Bitcoin Mining Is a Tax on Our Electrical Grid
He and others also argue that Bitcoin isn’t as much of an energy hog as it first appears. Because Bitcoin miners can rapidly turn on or off, they are stabilizing the electrical grid in places such as Texas by throttling back when other demand is high and cranking up consumption when other demand is weak, advocates argue. Some of the electricity that Bitcoin uses is from energy resources that nobody else can easily access, such as overbuilt hydroelectric power plants, they say. (There’s some truth to this, but Bitcoin mining still contributes to global warming.)
Another Bitcoiner argument is that its proof of work method is more secure than proof of stake or other protocols. “The open question is not whether proof of stake is secure but whether it’s secure enough for a global form of digital gold. Bitcoin is,” said Ryan Selkis, a co-founder and the chief executive of Messari, which builds data and research tools for crypto. (Backers of proof-of-stake cryptos respond that their systems are just as secure as Bitcoin’s. “They’re literally being attacked by every hacker on earth, constantly. And they’re holding up,” said Larsen.)
There’s also some bad blood between the Bitcoin community and Larsen, whose company, Ripple, uses a security system that isn’t proof of work or proof of stake. In March, Selkis called Larsen a “Judas” on Twitter. The Securities and Exchange Commission sued Ripple, Larsen, and another Ripple executive in 2020, charging that its sale of $1.3 billion in crypto tokens constituted an “unregistered, ongoing digital asset securities offering.” In an interview, Larsen said he thinks the S.E.C. is wrong because Ripple is a virtual currency and is thus exempt from securities regulation.
Make of those arguments what you will; the important fact is that there’s no evidence that the key players in Bitcoin are interested in making the big switch to energy-saving proof of stake. It wouldn’t benefit the miners, who have invested heavily in specialized computing technology that would go to waste. And there’s no groundswell for it in the other key interest group, the operators of nodes — computers that keep up-to-date digital records of crypto transactions. The node operators collectively decide whether each new block of transactions should or should not be legitimized and appended to the blockchain. Some fear that moving to proof of stake would diminish Bitcoin’s decentralization, which they value.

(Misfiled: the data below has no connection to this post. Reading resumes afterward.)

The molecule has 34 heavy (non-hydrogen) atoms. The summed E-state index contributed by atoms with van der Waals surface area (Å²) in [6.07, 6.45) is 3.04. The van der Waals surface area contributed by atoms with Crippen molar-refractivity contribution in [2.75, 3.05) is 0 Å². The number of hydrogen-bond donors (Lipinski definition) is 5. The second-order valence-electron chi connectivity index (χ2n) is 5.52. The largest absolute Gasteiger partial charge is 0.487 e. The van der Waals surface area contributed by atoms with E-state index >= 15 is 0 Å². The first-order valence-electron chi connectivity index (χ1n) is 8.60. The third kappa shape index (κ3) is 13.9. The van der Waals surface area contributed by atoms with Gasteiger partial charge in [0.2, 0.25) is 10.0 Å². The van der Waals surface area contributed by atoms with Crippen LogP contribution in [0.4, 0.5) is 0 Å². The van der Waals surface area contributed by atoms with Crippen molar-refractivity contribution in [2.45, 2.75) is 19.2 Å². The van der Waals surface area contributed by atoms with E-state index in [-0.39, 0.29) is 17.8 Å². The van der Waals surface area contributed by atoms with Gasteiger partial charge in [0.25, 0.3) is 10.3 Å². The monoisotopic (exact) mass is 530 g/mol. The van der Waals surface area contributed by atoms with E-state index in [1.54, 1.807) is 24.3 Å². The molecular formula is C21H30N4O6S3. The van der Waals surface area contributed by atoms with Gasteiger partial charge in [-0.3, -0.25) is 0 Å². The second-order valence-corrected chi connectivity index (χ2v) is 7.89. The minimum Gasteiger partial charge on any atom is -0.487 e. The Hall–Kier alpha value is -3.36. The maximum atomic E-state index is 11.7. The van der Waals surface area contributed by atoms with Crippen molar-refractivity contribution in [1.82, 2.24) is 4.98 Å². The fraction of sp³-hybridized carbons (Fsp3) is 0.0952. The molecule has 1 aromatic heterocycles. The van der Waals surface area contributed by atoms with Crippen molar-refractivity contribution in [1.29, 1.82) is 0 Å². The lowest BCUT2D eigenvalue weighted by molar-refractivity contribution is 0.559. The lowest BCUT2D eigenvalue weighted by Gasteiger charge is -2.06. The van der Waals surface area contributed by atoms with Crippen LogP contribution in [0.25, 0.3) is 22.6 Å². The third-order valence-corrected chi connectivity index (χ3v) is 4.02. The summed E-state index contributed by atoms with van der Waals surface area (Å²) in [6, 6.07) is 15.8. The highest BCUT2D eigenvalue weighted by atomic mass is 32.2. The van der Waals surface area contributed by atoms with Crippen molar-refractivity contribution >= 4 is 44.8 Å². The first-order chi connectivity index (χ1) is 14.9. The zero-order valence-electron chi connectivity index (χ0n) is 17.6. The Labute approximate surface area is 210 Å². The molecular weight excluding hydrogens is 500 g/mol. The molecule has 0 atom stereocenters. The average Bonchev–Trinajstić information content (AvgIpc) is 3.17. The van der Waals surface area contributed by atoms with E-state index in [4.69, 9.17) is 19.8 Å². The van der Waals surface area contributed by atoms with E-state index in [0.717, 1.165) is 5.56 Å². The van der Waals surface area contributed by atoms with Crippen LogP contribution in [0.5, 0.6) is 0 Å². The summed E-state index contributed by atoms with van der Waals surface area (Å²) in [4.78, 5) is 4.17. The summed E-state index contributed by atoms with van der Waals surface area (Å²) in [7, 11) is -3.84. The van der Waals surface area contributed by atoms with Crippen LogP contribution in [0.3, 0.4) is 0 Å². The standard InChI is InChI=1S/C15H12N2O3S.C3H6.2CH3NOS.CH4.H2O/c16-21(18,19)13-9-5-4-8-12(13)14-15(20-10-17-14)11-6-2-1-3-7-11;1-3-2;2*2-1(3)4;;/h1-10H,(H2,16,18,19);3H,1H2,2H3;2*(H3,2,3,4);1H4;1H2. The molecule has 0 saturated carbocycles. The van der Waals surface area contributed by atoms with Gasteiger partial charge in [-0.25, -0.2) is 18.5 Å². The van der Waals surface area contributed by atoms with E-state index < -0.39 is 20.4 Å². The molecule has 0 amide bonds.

It’s possible that some Bitcoiners will decide to switch to proof of stake. That would be what the community calls a hard fork, as in a fork in the road, where people have to choose which direction to go. But “even if there is a fork, that fork will eventually fail, and it will have zero or close to zero economic value,” said Daniel Frumkin, the director of research at Braiins, a Bitcoin-mining software company that operates a network of miners called Slush Pool.
For Bitcoin to change direction would require “almost like a constitutional convention of sorts,” said Selkis. “Inertia usually wins.”
OK, but what if the European Parliament does ban proof of work someday and the United States and other nations follow suit? That’s the nightmare scenario for the Bitcoin community, which has a strong libertarian streak. “Bitcoin would not be a trillion-dollar asset if the European Union and the United States were doing their jobs” of maintaining sound money, Selkis said. “That’s the real reason they don’t like it. It exposes their underperformance.”